DESVARIEUX: This issue has reignited the conservative Catholic base to oppose Planned Parenthood. Under the United States Conference of Catholic Bishops there is an entire department devoted to fighting abortion, while according to Mother Jones there is only a single staffer working full-time on climate change. This has some asking whether Pope Francis can make a real shift in the U.S. where so much focus has been placed on the destruction of Planned Parenthood since its inception in the 1920s.

MILLER: The very first big public meeting of the group that was the forerunner of Planned Parenthood that they had in New York City to promote the then very radical idea of family planning, the Catholic archbishop of New York had the cops go and shut it down, and have people--you know, literally, you people are indecent, you're talking about family planning. We have to shut this down. So that began a very long, contentious relationship between Planned Parenthood and the Catholic church all throughout the 20th century as Planned Parenthood worked to try to make birth control accessible to poor women and young women through public funding. It was the Catholic church who time and time again tried to shut that down.

DESVARIEUX: Now Republicans are trying to shut the government down by opposing a spending bill that would continue to fund Planned Parenthood because it provides abortions. But according to the organization, only 3 percent of its services are related to abortions. The vast majority of its work relates to women's health, like cancer screenings and sexual health services. If defunded that would be catastrophic for the organization, since 40 percent of its funding comes from federal and state governments.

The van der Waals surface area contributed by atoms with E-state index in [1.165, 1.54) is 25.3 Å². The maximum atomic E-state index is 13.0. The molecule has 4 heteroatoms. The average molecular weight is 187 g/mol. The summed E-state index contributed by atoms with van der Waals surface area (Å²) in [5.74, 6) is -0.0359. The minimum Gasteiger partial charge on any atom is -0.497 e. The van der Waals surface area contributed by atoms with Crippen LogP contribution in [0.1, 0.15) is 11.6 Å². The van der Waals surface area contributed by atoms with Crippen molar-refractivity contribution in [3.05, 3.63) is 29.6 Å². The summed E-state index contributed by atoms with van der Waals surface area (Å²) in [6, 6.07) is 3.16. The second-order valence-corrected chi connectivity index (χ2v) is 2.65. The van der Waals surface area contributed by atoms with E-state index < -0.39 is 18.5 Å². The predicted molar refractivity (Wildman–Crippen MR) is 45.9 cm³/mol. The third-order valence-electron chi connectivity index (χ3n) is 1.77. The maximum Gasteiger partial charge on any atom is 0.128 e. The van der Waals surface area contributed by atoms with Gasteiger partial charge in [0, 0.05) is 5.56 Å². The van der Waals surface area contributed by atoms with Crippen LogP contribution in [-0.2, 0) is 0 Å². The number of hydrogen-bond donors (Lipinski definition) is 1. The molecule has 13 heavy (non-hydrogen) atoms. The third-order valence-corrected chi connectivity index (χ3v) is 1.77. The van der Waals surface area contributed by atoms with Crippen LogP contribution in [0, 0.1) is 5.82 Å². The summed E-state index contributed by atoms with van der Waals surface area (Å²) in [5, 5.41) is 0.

So what is really at the heart of the Republican and Catholic church focus on abortion?

MILLER: Abortion has been like their, kind of, oh, look over here at abortion, people, abortion is horrible. And over here we're going to do whatever we want on economic policy. I mean, it's an old strategy. It was a strategy that was first pioneered by the Christian right in 1980. But it still works, and it's really worked to kind of take a significant portion of the Catholic population and move them towards the policies of the Republican party simply on the fact that they agree with the Catholic church on abortion.

DESVARIEUX: But Republicans counter that Democrats use women's health as a distraction, and that they would redirect funding from Planned Parenthood to community health centers.

SEN. JONI ERNST (R-IA): Our legislation ensures that federal funding taken from Planned Parenthood will be made available to other entities that provide health services for women.

MILLER: But that was tried in Texas, and the results were disastrous. There was a study that was just released. There were not nearly enough providers up and willing and running to be able to take a whole new group of patients. The number of abortions went up in Texas, the number of women receiving health services went down in Texas. It was a complete disaster.

DESVARIEUX: Low-income and young women are particularly vulnerable, since many rely on Planned Parenthood for reproductive healthcare. And Miller says if Pope Francis wants to speak to their concerns, the church must come to terms with their reproductive rights.

MILLER: It really leads to the conclusion that they just are against women's sexual agency and sexual autonomy and reproductive autonomy, and want women to go back to the days where they just had a lot of babies and didn't have much say in the matter.

DESVARIEUX: For the Real News Network, Jessica Desvarieux, Washington.


DISCLAIMER: Please note that transcripts for The Real News Network are typed from a recording of the program. TRNN cannot guarantee their complete accuracy.